Electrostatic Discharge, or ESD, is defined as the transfer of charge between bodies at different electrical potentials. If you scuff your feet as you walk across a carpet, electrons move from the carpet to you, leaving you with excess electrons. Touch a door knob and ZAP! The electrons move from you to the knob. You get a shock, at a minimum of 3,000 volts (the threshold of human feeling)! The kind of ESD shock you feel may also be responsible for damaging electronic components in many computers and telecommunications systems. While it takes an electrostatic discharge of 3,000 volts for you to feel a shock, much smaller charges, well below the threshold of human sensation, can and often do damage semiconductor devices. Many of the more sophisticated electronic components can be damaged by charges as low as 10 volts.
How it Happens
Static electricity is defined as an electrical charge caused by an imbalance of electrons on the surface of a material. Once the charge is created on a material and it remains at rest on the material, it becomes an “electrostatic” charge. An ESD event is a rapid transfer of charge (electrons) from one object to another in an attempt to become electrically neutral. Electrostatic charge is most commonly created by the contact and separation of two electrically nonconductive materials. The amount and type of charge (positive or negative) depends on the materials involved. The following common materials, often found in business and laboratory environments, are all sources of static electricity:
• common plastic bags
• common types of mending and packing tape
• common untreated plastic materials
• styrofoam cups
Types of ESD Damage
Static damage to components can take the form of upset failures or catastrophic failures.
Upset failures occur when an electrostatic discharge has caused a current flow that is not significant enough to cause total failure, but in use may intermittently result in gate leakage causing software malfunction or incorrect storage of information.
Catastrophic failures can be direct or latent. Direct catastrophic failures occur when a component is damaged to the point where it no longer functions correctly. This is the easiest type of ESD damage to find since it usually is detected during initial testing. Latent catastrophic failures occur when ESD weakens a component to the point where it still functions correctly during testing, but subsequent minor electrical overstresses or power surges during normal operation of the equipment cause the component to fail. This type of damage is difficult to detect.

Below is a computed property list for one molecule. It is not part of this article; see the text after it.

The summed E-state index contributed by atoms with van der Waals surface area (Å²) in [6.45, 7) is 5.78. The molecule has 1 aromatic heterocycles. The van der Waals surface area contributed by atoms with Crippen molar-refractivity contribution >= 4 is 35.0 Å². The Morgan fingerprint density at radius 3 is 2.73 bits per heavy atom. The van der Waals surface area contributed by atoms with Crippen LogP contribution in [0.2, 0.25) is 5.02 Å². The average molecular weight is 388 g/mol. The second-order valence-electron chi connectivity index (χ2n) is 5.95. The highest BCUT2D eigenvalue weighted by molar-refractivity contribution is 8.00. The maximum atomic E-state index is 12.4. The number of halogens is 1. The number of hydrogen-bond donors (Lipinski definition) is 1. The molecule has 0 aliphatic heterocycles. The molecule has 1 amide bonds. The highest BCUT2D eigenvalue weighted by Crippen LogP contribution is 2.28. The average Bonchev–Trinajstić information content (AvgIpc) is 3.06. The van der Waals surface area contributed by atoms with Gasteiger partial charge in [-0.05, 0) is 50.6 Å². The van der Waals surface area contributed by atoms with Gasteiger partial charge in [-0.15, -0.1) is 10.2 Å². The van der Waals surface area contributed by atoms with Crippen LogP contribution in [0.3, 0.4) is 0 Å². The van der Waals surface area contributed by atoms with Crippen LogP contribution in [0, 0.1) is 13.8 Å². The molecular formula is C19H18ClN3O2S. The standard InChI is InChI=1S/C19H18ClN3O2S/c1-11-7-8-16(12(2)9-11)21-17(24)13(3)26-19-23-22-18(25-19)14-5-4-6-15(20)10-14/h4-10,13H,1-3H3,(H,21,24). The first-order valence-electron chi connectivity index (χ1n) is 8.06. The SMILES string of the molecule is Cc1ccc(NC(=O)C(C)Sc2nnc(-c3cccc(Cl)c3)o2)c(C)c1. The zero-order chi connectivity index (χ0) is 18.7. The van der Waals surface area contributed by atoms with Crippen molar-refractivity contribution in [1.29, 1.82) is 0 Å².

The basics of ESD control are simple, built on the following principles:
Grounding is a means of draining the static charges present on your body, by use of a personal grounding device or a wrist strap. To function properly, a wrist strap must always be worn snugly to assure skin contact at all times, and grounded to a common point ground at a static-safe workstation.
|CAUTION: To avoid possible damage to a circuit board, never remove the board from its anti-static packaging unless you are personally grounded.|
Conductive or dissipative work surfaces are also an integral part of the staticsafe workstation. As with the wrist strap, it is necessary for the work surface to be clean and properly grounded to a common point ground.
|CAUTION: All computer boards are sensitive to electrostatic discharge. To avoid possible damage, handle all static-sensitive boards, components, and computers at a static-safe work area.|
Isolation involves the packing of components and assemblies during storage and transportation. Static charges cannot penetrate containers that are made of conductive materials or have a conductive layer. This effect is called the Faraday cage. The types of Faraday cages commonly used in controlling ESD are metallized shielding bags and the conductive tote box with a cover.
|CAUTION: Do not remove circuit boards from anti-static packaging until you are ready to commence installation.|
These Faraday cages can carry static charges on their exterior that should be dissipated before opening. Therefore, it is imperative that these protective containers only be opened at a static-safe workstation by properly grounded personnel. Isolation can also be accomplished by keeping charge generating materials away from any ESD-sensitive items. This is best done by clearing your workstation of:
• plastic bags
• cellophane tape
• common untreated plastic materials
• styrofoam cups
Prevention is the area where you can make the biggest difference. Proper use and implementation of ESD control materials are not the only weapons for fighting the ESD battle. A number of common sense rules can be applied. These rules do not require additional materials but are extremely effective in preventing static damage.
• Never enter an ESD-sensitive area without taking the proper precautions.
• Test ground devices for correct operation on a daily basis.
• Open ESD-sensitive items only at a static-safe workstation.
• Always keep your workstation clean and clear of unnecessary material, particularly common plastics.
• Place ESD-sensitive items on a dissipative surface, not on top of a blueprint or other paperwork.
• Return ESD-sensitive items to their ESD-protective containers when not actively working with the items.
• Do not hold ESD-sensitive items against your clothing. Even if you are wearing a wrist strap, your body is grounded but your clothes are not!